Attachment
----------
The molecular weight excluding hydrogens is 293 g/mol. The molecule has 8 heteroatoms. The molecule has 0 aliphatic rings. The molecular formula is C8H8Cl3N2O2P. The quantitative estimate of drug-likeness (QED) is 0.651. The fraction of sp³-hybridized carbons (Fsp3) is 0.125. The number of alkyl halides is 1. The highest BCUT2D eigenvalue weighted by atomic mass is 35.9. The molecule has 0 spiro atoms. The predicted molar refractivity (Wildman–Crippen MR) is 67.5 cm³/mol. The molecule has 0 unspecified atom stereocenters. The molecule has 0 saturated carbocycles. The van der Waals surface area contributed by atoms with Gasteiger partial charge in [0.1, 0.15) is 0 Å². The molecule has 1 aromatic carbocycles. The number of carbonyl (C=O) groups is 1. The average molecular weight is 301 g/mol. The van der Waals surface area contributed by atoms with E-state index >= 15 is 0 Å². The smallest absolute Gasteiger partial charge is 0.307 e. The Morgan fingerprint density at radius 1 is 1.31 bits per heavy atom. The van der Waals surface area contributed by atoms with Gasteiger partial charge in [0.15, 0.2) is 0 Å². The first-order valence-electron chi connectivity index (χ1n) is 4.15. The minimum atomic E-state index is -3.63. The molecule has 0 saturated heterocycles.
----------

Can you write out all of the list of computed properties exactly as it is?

The molecular weight excluding hydrogens is 293 g/mol. The molecule has 8 heteroatoms. The molecule has 0 aliphatic rings. The molecular formula is C8H8Cl3N2O2P. The quantitative estimate of drug-likeness (QED) is 0.651. The fraction of sp³-hybridized carbons (Fsp3) is 0.125. The number of alkyl halides is 1. The highest BCUT2D eigenvalue weighted by atomic mass is 35.9. The molecule has 0 spiro atoms. The predicted molar refractivity (Wildman–Crippen MR) is 67.5 cm³/mol. The molecule has 0 unspecified atom stereocenters. The molecule has 0 saturated carbocycles. The van der Waals surface area contributed by atoms with Gasteiger partial charge in [0.1, 0.15) is 0 Å². The molecule has 1 aromatic carbocycles. The number of carbonyl (C=O) groups is 1. The average molecular weight is 301 g/mol. The van der Waals surface area contributed by atoms with E-state index >= 15 is 0 Å². The smallest absolute Gasteiger partial charge is 0.307 e. The Morgan fingerprint density at radius 1 is 1.31 bits per heavy atom. The van der Waals surface area contributed by atoms with Gasteiger partial charge in [0.15, 0.2) is 0 Å². The first-order valence-electron chi connectivity index (χ1n) is 4.15. The minimum atomic E-state index is -3.63. The molecule has 0 saturated heterocycles.